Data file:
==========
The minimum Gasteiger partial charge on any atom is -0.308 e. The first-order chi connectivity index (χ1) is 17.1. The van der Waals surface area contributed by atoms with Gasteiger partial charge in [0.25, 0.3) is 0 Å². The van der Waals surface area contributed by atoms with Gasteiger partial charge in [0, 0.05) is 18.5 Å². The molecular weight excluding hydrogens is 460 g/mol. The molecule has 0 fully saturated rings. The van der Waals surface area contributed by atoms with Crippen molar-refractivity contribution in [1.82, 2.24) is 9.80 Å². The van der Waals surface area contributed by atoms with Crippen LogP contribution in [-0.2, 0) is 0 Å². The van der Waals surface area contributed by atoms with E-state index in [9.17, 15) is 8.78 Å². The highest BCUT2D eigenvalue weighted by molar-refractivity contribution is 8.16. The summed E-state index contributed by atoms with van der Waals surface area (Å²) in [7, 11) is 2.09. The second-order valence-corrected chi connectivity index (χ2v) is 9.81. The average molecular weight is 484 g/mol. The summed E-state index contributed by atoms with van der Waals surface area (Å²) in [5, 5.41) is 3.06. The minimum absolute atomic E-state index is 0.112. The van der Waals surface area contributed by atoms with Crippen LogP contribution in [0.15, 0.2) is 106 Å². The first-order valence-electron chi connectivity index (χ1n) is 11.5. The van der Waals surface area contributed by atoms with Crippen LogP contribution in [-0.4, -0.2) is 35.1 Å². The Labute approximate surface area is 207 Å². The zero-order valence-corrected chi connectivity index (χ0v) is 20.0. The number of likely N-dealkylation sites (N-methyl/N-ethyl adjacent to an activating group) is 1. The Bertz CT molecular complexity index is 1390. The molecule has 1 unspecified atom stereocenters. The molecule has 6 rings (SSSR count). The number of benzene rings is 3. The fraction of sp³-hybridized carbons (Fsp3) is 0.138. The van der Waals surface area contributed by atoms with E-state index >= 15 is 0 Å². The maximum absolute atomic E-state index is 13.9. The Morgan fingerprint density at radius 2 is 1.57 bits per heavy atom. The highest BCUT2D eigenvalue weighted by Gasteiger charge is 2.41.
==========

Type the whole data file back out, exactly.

The minimum Gasteiger partial charge on any atom is -0.308 e. The first-order chi connectivity index (χ1) is 17.1. The van der Waals surface area contributed by atoms with Gasteiger partial charge in [0.25, 0.3) is 0 Å². The van der Waals surface area contributed by atoms with Gasteiger partial charge in [0, 0.05) is 18.5 Å². The molecular weight excluding hydrogens is 460 g/mol. The molecule has 0 fully saturated rings. The van der Waals surface area contributed by atoms with Crippen molar-refractivity contribution in [1.82, 2.24) is 9.80 Å². The van der Waals surface area contributed by atoms with Crippen LogP contribution in [-0.2, 0) is 0 Å². The van der Waals surface area contributed by atoms with E-state index in [9.17, 15) is 8.78 Å². The highest BCUT2D eigenvalue weighted by molar-refractivity contribution is 8.16. The summed E-state index contributed by atoms with van der Waals surface area (Å²) in [7, 11) is 2.09. The second-order valence-corrected chi connectivity index (χ2v) is 9.81. The average molecular weight is 484 g/mol. The summed E-state index contributed by atoms with van der Waals surface area (Å²) in [5, 5.41) is 3.06. The minimum absolute atomic E-state index is 0.112. The van der Waals surface area contributed by atoms with Crippen LogP contribution in [0.15, 0.2) is 106 Å². The first-order valence-electron chi connectivity index (χ1n) is 11.5. The van der Waals surface area contributed by atoms with Crippen LogP contribution in [-0.4, -0.2) is 35.1 Å². The Labute approximate surface area is 207 Å². The zero-order valence-corrected chi connectivity index (χ0v) is 20.0. The number of likely N-dealkylation sites (N-methyl/N-ethyl adjacent to an activating group) is 1. The Bertz CT molecular complexity index is 1390. The molecule has 1 unspecified atom stereocenters. The molecule has 6 rings (SSSR count). The number of benzene rings is 3. The fraction of sp³-hybridized carbons (Fsp3) is 0.138. The van der Waals surface area contributed by atoms with E-state index >= 15 is 0 Å². The maximum absolute atomic E-state index is 13.9. The Morgan fingerprint density at radius 2 is 1.57 bits per heavy atom. The highest BCUT2D eigenvalue weighted by Gasteiger charge is 2.41.